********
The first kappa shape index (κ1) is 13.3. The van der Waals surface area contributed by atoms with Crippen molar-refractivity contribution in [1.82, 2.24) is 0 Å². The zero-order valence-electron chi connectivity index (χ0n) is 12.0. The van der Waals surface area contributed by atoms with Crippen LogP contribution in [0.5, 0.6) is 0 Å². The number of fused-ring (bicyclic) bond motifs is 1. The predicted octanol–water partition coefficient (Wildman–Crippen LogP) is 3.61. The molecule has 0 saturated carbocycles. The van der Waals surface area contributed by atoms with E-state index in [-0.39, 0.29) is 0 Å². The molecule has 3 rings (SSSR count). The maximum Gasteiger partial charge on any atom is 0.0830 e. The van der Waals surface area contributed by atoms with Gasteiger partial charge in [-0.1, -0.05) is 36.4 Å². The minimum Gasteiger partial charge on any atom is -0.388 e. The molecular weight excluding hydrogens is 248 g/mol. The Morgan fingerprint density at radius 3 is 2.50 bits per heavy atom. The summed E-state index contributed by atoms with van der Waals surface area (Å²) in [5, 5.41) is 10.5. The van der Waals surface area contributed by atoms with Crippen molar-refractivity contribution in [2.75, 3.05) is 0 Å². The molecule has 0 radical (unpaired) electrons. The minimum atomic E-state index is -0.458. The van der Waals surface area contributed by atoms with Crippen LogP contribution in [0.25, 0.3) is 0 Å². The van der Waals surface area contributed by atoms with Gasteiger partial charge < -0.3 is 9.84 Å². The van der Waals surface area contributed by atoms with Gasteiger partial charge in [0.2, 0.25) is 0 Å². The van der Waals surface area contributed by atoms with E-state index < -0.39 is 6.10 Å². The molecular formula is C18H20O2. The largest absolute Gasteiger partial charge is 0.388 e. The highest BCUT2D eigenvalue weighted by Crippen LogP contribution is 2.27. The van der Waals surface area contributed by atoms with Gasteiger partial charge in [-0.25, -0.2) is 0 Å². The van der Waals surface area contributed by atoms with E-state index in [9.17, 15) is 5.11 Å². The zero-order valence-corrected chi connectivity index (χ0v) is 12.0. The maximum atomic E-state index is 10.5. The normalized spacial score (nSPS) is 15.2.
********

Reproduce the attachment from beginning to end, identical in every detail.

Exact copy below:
The first kappa shape index (κ1) is 13.3. The van der Waals surface area contributed by atoms with Crippen molar-refractivity contribution in [1.82, 2.24) is 0 Å². The zero-order valence-electron chi connectivity index (χ0n) is 12.0. The van der Waals surface area contributed by atoms with Crippen LogP contribution in [0.5, 0.6) is 0 Å². The number of fused-ring (bicyclic) bond motifs is 1. The predicted octanol–water partition coefficient (Wildman–Crippen LogP) is 3.61. The molecule has 0 saturated carbocycles. The van der Waals surface area contributed by atoms with E-state index in [-0.39, 0.29) is 0 Å². The molecule has 3 rings (SSSR count). The maximum Gasteiger partial charge on any atom is 0.0830 e. The van der Waals surface area contributed by atoms with Gasteiger partial charge in [-0.1, -0.05) is 36.4 Å². The minimum Gasteiger partial charge on any atom is -0.388 e. The molecular weight excluding hydrogens is 248 g/mol. The Morgan fingerprint density at radius 3 is 2.50 bits per heavy atom. The summed E-state index contributed by atoms with van der Waals surface area (Å²) in [5, 5.41) is 10.5. The van der Waals surface area contributed by atoms with Crippen molar-refractivity contribution in [2.75, 3.05) is 0 Å². The molecule has 0 radical (unpaired) electrons. The minimum atomic E-state index is -0.458. The van der Waals surface area contributed by atoms with Crippen LogP contribution in [0.25, 0.3) is 0 Å². The van der Waals surface area contributed by atoms with Gasteiger partial charge < -0.3 is 9.84 Å². The van der Waals surface area contributed by atoms with Gasteiger partial charge in [0.2, 0.25) is 0 Å². The van der Waals surface area contributed by atoms with E-state index < -0.39 is 6.10 Å². The molecular formula is C18H20O2. The largest absolute Gasteiger partial charge is 0.388 e. The highest BCUT2D eigenvalue weighted by Crippen LogP contribution is 2.27. The van der Waals surface area contributed by atoms with Gasteiger partial charge in [-0.25, -0.2) is 0 Å². The van der Waals surface area contributed by atoms with E-state index in [9.17, 15) is 5.11 Å². The zero-order valence-corrected chi connectivity index (χ0v) is 12.0. The maximum atomic E-state index is 10.5. The normalized spacial score (nSPS) is 15.2.